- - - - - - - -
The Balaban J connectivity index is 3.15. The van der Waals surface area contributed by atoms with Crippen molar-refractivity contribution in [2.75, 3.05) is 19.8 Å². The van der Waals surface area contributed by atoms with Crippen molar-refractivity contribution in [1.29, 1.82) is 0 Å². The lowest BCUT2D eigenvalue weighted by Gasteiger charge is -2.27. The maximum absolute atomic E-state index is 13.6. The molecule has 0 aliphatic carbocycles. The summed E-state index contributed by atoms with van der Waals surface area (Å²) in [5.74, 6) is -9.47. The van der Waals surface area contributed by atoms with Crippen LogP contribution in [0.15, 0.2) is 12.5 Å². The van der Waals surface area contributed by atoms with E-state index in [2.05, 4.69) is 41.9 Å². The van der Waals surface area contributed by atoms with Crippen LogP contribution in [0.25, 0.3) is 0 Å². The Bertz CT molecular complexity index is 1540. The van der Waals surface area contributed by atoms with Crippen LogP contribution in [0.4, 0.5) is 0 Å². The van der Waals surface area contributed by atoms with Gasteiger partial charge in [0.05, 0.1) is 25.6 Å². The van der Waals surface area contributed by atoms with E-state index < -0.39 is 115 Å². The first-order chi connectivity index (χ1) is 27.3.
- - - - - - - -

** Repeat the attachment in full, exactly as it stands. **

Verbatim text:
The Balaban J connectivity index is 3.15. The van der Waals surface area contributed by atoms with Crippen molar-refractivity contribution in [2.75, 3.05) is 19.8 Å². The van der Waals surface area contributed by atoms with Crippen molar-refractivity contribution in [1.29, 1.82) is 0 Å². The lowest BCUT2D eigenvalue weighted by Gasteiger charge is -2.27. The maximum absolute atomic E-state index is 13.6. The molecule has 0 aliphatic carbocycles. The summed E-state index contributed by atoms with van der Waals surface area (Å²) in [5.74, 6) is -9.47. The van der Waals surface area contributed by atoms with Crippen LogP contribution in [0.15, 0.2) is 12.5 Å². The van der Waals surface area contributed by atoms with E-state index in [2.05, 4.69) is 41.9 Å². The van der Waals surface area contributed by atoms with Crippen LogP contribution in [0.25, 0.3) is 0 Å². The Bertz CT molecular complexity index is 1540. The van der Waals surface area contributed by atoms with Crippen LogP contribution in [0.4, 0.5) is 0 Å². The van der Waals surface area contributed by atoms with Gasteiger partial charge in [0.05, 0.1) is 25.6 Å². The van der Waals surface area contributed by atoms with E-state index < -0.39 is 115 Å². The first-order chi connectivity index (χ1) is 27.3.